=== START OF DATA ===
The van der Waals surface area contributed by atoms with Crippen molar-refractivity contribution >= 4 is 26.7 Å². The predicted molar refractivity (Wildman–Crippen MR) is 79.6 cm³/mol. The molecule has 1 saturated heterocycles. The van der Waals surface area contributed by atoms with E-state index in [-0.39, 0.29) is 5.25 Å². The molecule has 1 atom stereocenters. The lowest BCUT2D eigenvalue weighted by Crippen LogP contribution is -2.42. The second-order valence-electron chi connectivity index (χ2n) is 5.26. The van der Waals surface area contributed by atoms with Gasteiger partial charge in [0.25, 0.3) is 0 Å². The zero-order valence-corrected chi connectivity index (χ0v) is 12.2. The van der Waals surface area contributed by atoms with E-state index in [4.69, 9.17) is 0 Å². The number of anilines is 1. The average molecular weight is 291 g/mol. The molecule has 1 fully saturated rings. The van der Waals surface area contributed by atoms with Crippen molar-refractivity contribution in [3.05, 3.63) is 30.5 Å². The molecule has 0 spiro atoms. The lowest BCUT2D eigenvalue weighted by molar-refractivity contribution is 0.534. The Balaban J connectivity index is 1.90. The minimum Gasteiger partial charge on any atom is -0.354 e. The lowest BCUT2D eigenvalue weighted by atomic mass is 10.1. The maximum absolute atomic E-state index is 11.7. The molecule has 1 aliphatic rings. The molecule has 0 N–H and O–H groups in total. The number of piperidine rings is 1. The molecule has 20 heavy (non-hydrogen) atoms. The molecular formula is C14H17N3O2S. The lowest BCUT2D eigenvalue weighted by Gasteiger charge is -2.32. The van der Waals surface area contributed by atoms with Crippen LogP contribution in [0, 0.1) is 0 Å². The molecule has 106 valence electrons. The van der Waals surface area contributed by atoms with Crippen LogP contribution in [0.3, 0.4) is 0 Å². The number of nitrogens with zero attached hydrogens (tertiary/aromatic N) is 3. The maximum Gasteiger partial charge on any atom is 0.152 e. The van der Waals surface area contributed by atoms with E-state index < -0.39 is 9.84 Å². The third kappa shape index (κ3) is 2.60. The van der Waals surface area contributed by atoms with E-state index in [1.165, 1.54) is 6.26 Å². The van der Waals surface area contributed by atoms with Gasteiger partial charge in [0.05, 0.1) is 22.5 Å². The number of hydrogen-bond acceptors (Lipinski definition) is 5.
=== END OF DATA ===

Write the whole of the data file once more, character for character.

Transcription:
The van der Waals surface area contributed by atoms with Crippen molar-refractivity contribution >= 4 is 26.7 Å². The predicted molar refractivity (Wildman–Crippen MR) is 79.6 cm³/mol. The molecule has 1 saturated heterocycles. The van der Waals surface area contributed by atoms with E-state index in [-0.39, 0.29) is 5.25 Å². The molecule has 1 atom stereocenters. The lowest BCUT2D eigenvalue weighted by Crippen LogP contribution is -2.42. The second-order valence-electron chi connectivity index (χ2n) is 5.26. The van der Waals surface area contributed by atoms with Gasteiger partial charge in [0.25, 0.3) is 0 Å². The zero-order valence-corrected chi connectivity index (χ0v) is 12.2. The van der Waals surface area contributed by atoms with E-state index in [4.69, 9.17) is 0 Å². The number of anilines is 1. The average molecular weight is 291 g/mol. The molecule has 1 fully saturated rings. The van der Waals surface area contributed by atoms with Crippen molar-refractivity contribution in [3.05, 3.63) is 30.5 Å². The molecule has 0 spiro atoms. The lowest BCUT2D eigenvalue weighted by molar-refractivity contribution is 0.534. The Balaban J connectivity index is 1.90. The minimum Gasteiger partial charge on any atom is -0.354 e. The lowest BCUT2D eigenvalue weighted by atomic mass is 10.1. The maximum absolute atomic E-state index is 11.7. The molecule has 1 aliphatic rings. The molecule has 0 N–H and O–H groups in total. The number of piperidine rings is 1. The molecule has 20 heavy (non-hydrogen) atoms. The molecular formula is C14H17N3O2S. The lowest BCUT2D eigenvalue weighted by Gasteiger charge is -2.32. The van der Waals surface area contributed by atoms with Crippen LogP contribution in [0, 0.1) is 0 Å². The molecule has 106 valence electrons. The van der Waals surface area contributed by atoms with Crippen LogP contribution in [0.3, 0.4) is 0 Å². The number of nitrogens with zero attached hydrogens (tertiary/aromatic N) is 3. The maximum Gasteiger partial charge on any atom is 0.152 e. The van der Waals surface area contributed by atoms with E-state index < -0.39 is 9.84 Å². The third kappa shape index (κ3) is 2.60. The van der Waals surface area contributed by atoms with E-state index in [1.165, 1.54) is 6.26 Å². The van der Waals surface area contributed by atoms with Gasteiger partial charge in [0.05, 0.1) is 22.5 Å². The number of hydrogen-bond acceptors (Lipinski definition) is 5.